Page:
I admit that I’ve been slacking on the regular Dino Drac content lately. Would you believe that I’ve gotten really into playing horseshoes? I mean, I haven’t, but I feel like it’s an excuse you’d accept. Picture me out there, wiping dirt on my jeans after every bad toss. Isn’t all forgiven?
Here’s the latest edition of Five Retro TV Commercials, with ads rescued from thirty-year-old recordings of Mr. Belvedere.
Matchbox Parasites! (1985)
I was ecstatic to find this on one of my tapes, as I’ve been trying to work Matchbox’s Parasites onto Dino Drac since Day 1. Few remember this line and even fewer ever bring it up, and I’m here to tell you that that’s WRONG WRONG WRONG.
Parasites was a collection of hollowed-out Matchbox cars with ALIEN ROBOTS stuffed inside. The robot figures worked like collapsible luggage, starting as rectangular “bricks” that fit snugly inside each car. When you pulled ‘em out, they expanded into techno-monsters with stilt-like legs and terrible attitudes.
It was a neat concept made ten times better by the extraterrestrial theatrics. Parasites figures are pretty expensive nowadays, though you may occasionally be able to find ‘em cheap if you search eBay at just the right time. Good luck — they’re worth tracking down!
Aliens love Almond Joy! (1980s)
I’ve watched this commercial ten times, and while I won’t pretend that I don’t “get it,” I’m still amazed that SPACE ALIENS FROM VENUS was how they chose to illustrate the point.
The idea was that one’s inclination towards Almond Joy bars spoke well of them. In fact, it spoke so well that no actual words were necessary. Just hold up an Almond Joy, and everyone instinctively knew that you were the shit.
That’s how one astronaut got chosen as ambassador for a trip to Venus, and also how one blue-skinned Venusian was picked for a vacation to Earth. If you’re reading this and nothing makes sense, I assure you that I’m merely describing the commercial and adding virtually no color.
I guess this was a way to do the E.T./Reese’s Pieces thing, but for Almond Joy? I love how so much 1980s candy advertising hinged on the idea that we’d want certain candies more after watching space aliens eat them. Really, they weren’t wrong.
PS: I was way into Almond Joy bars as a kid, despite hating almonds and being ambivalent-at-best about coconut. Honestly, I just liked that shade of blue on the wrappers. Very Caribbean!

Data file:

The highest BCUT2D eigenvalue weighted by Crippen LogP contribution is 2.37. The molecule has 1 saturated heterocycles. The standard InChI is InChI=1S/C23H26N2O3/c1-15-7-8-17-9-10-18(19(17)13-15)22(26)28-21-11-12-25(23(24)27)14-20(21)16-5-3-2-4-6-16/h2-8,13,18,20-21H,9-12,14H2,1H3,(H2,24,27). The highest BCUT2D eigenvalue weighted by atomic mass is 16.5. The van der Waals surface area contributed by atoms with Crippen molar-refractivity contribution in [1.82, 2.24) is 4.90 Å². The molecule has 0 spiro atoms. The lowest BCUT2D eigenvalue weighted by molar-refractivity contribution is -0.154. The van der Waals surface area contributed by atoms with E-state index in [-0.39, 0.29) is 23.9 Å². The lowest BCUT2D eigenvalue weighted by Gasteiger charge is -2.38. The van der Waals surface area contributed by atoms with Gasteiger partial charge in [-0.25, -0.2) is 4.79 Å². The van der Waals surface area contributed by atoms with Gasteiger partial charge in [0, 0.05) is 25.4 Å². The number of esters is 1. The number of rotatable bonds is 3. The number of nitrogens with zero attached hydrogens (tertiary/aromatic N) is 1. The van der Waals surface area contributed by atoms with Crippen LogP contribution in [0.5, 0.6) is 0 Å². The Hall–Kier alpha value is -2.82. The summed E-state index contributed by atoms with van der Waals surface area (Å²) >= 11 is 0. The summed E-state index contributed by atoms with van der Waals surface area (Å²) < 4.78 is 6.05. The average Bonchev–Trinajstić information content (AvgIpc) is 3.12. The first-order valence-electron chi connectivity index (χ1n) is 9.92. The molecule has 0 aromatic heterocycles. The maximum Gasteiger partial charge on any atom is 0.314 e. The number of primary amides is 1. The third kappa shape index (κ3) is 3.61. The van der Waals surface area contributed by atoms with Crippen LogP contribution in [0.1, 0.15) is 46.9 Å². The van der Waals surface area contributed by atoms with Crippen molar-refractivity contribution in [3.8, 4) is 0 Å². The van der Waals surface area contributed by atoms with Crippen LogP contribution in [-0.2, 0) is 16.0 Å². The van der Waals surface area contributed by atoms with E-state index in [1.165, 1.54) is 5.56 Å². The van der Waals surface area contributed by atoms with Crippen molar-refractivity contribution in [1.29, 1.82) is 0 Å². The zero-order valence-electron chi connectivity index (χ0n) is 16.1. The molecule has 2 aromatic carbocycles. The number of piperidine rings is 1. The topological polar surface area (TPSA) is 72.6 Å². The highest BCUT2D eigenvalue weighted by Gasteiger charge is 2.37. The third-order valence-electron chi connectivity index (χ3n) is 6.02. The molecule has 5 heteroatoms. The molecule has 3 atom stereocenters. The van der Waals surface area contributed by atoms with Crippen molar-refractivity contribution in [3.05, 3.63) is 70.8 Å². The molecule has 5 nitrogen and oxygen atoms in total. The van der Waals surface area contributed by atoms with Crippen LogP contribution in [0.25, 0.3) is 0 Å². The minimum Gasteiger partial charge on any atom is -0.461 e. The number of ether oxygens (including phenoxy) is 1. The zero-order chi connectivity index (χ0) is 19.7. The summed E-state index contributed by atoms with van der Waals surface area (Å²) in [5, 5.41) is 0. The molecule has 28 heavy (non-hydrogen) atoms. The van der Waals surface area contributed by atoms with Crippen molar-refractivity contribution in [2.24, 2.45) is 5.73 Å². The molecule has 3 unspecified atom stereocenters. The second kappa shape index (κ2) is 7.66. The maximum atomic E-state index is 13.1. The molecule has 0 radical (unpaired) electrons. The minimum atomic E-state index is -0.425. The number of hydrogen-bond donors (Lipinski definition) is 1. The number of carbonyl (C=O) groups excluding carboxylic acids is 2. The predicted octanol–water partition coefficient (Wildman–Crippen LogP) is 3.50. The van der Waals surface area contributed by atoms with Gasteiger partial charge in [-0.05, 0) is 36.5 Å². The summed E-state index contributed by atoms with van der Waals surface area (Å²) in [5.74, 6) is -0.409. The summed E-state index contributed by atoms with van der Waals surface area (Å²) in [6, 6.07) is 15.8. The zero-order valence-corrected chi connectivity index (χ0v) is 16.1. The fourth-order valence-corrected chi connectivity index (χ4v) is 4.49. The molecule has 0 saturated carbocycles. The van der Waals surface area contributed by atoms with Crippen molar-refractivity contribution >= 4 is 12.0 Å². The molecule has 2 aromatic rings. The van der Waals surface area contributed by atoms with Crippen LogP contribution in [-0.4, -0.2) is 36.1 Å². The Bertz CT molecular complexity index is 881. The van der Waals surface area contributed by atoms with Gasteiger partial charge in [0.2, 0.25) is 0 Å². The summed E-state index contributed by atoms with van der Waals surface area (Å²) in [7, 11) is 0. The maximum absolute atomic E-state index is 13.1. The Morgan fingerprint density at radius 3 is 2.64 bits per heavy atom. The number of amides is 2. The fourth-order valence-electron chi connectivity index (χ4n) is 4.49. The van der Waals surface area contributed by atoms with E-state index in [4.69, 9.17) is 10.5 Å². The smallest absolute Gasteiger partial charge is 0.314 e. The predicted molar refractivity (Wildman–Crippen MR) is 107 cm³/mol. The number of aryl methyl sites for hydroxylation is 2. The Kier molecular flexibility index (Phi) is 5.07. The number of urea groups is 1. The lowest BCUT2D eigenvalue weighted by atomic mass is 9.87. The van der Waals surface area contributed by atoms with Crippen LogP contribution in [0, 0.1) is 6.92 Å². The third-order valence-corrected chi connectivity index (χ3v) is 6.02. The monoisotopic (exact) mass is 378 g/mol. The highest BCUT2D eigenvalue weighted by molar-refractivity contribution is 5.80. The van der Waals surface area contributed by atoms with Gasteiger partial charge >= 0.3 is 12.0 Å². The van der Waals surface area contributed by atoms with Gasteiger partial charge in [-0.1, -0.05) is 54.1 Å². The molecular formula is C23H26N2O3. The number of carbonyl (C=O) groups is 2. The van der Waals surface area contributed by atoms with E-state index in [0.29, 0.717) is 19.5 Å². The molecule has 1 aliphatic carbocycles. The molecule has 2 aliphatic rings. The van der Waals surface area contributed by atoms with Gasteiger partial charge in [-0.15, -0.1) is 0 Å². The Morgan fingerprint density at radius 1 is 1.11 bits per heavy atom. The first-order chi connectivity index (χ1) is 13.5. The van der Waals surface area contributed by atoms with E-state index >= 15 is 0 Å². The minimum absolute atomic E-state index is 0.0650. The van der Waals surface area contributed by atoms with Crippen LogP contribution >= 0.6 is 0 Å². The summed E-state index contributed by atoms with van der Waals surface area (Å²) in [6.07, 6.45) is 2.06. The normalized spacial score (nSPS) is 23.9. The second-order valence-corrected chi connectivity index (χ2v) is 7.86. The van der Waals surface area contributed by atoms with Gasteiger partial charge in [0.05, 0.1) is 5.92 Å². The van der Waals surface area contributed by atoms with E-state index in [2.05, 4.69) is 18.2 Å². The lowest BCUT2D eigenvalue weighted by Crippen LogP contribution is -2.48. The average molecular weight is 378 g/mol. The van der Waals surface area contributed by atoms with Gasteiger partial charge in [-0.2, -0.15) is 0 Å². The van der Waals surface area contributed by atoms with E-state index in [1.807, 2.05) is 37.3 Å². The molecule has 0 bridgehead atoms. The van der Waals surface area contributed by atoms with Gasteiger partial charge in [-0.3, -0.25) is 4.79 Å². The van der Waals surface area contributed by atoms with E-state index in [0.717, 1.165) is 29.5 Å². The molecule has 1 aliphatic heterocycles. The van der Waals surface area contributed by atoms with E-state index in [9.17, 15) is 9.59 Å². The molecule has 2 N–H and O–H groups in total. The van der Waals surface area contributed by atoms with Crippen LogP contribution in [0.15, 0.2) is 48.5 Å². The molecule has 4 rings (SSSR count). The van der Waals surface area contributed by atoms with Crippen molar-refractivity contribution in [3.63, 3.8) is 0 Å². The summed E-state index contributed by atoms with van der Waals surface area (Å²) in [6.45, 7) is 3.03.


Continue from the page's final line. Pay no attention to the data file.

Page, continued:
Weaver Chicken Tenders! (1987)
I can’t remember the last time I ate Weaver’s Chicken Tenders, but it for sure was when they came in a box like that. MAN does that box take me back. I used to live on these things!
I’m not sure if Weaver has since modified the formula, but at the time, the tenders weren’t meant to be cooked in the microwave. That never stopped me, though. I’d line a plate with half of the box, nuke for three minutes, and revel in the hardest, chewiest chicken tenders ever. They basically came out of the microwave as chicken jerky. I loved ‘em!
I have such fond memories of pairing Weaver’s Chicken Tenders with cartoons and cable movies. Watching TV while eating chips was one thing, but doing it with chicken tenders felt like the go-nowhere version of a night out. Looking back, it’s no wonder that I still have trouble thinking of food as “food,” and not like, a magazine.
Child’s Play 2! (1990)
As is already on record, Child’s Play 2 was my true gateway to horror. I’d seen plenty of scary movies by 1990, of course, but this was the first one that I fanatically latched onto.
I rented the film dozens of times before finally rigging two VCRs together to make my own copy… and then I watched it every day. Hell, I even convinced the owner of our old mom-and-pop video store to sell me his giant Child’s Play 2 standee, which for a long while was my favorite thing in the world. I was all-in on this movie.
I still talk about Child’s Play 2 as the eleven-year-old kid who swore by it. I tell newbies to watch it and expect ‘em to have the same reaction that I did back then. I’m completely unobjective about this movie. It’s a pillar of my own personal culture, which I suppose is a weird thing to say about a film where a possessed doll uses a yardstick to beat someone to death.
Hey, we all have movies that are worth more to us than whatever’s actually onscreen.
Time-Life’s Enchanted World! (1986)
I covered a different ad for these books years ago, but given how incredible this one is, I don’t think you’ll mind the double-dip.
Enchanted World was another of Time-Life’s “dark” collections, with subjects ranging from black magic to mythical monsters. (Why else would they hire Vincent Price to handle the voice-over?)
With its two-minute length, the commercial was more of an infomercial, and would’ve eaten an entire ad break on its own. It was atmospherically akin to Unsolved Mysteries, and had a similar effect on me, too. I could never look away, but it sure made me think twice about those midnight runs to the pitch-black kitchen for more of Weaver’s Chicken Tenders.
All of Time-Life’s old “spooky” books are tremendous. They’re so masterfully designed that what are essentially just ghoulish folklore encyclopedias feel more like mass-produced Necronomicons. There may be more info about the same subjects on Wikipedia these days, but they won’t be spiced with such rich flavors. (Yeah, I’m still thinking about the chicken tenders.)
Thanks for reading!